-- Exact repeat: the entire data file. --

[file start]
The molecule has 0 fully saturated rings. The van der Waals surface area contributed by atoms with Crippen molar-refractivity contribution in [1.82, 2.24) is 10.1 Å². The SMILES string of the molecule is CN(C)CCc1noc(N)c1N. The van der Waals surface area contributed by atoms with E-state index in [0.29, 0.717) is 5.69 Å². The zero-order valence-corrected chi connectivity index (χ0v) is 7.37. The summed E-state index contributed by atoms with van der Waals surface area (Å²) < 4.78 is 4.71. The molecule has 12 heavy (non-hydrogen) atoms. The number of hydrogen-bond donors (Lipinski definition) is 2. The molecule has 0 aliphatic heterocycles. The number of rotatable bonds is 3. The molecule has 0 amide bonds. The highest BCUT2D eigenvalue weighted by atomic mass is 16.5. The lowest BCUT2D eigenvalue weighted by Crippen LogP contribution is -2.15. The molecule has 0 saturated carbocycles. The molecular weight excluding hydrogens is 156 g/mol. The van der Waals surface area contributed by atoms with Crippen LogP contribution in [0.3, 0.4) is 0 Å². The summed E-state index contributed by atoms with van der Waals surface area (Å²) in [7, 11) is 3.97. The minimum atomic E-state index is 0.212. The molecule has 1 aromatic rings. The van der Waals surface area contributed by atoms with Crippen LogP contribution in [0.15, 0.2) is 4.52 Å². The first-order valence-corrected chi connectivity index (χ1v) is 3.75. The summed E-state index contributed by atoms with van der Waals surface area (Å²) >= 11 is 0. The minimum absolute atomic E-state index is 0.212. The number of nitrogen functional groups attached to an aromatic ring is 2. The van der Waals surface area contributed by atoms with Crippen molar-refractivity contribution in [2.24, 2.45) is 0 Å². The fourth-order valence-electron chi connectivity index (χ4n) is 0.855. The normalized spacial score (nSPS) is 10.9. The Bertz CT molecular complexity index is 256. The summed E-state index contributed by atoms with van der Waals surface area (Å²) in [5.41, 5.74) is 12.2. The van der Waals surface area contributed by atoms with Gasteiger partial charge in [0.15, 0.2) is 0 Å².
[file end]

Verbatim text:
The molecule has 0 fully saturated rings. The van der Waals surface area contributed by atoms with Crippen molar-refractivity contribution in [1.82, 2.24) is 10.1 Å². The SMILES string of the molecule is CN(C)CCc1noc(N)c1N. The van der Waals surface area contributed by atoms with E-state index in [0.29, 0.717) is 5.69 Å². The zero-order valence-corrected chi connectivity index (χ0v) is 7.37. The summed E-state index contributed by atoms with van der Waals surface area (Å²) < 4.78 is 4.71. The molecule has 12 heavy (non-hydrogen) atoms. The number of hydrogen-bond donors (Lipinski definition) is 2. The molecule has 0 aliphatic heterocycles. The number of rotatable bonds is 3. The molecule has 0 amide bonds. The highest BCUT2D eigenvalue weighted by atomic mass is 16.5. The lowest BCUT2D eigenvalue weighted by Crippen LogP contribution is -2.15. The molecule has 0 saturated carbocycles. The molecular weight excluding hydrogens is 156 g/mol. The van der Waals surface area contributed by atoms with Crippen LogP contribution in [0.3, 0.4) is 0 Å². The summed E-state index contributed by atoms with van der Waals surface area (Å²) in [7, 11) is 3.97. The minimum atomic E-state index is 0.212. The molecule has 1 aromatic rings. The van der Waals surface area contributed by atoms with Crippen LogP contribution in [0.15, 0.2) is 4.52 Å². The first-order valence-corrected chi connectivity index (χ1v) is 3.75. The summed E-state index contributed by atoms with van der Waals surface area (Å²) >= 11 is 0. The minimum absolute atomic E-state index is 0.212. The number of nitrogen functional groups attached to an aromatic ring is 2. The van der Waals surface area contributed by atoms with Crippen molar-refractivity contribution in [2.24, 2.45) is 0 Å². The fourth-order valence-electron chi connectivity index (χ4n) is 0.855. The normalized spacial score (nSPS) is 10.9. The Bertz CT molecular complexity index is 256. The summed E-state index contributed by atoms with van der Waals surface area (Å²) in [5.41, 5.74) is 12.2. The van der Waals surface area contributed by atoms with Gasteiger partial charge in [0.15, 0.2) is 0 Å².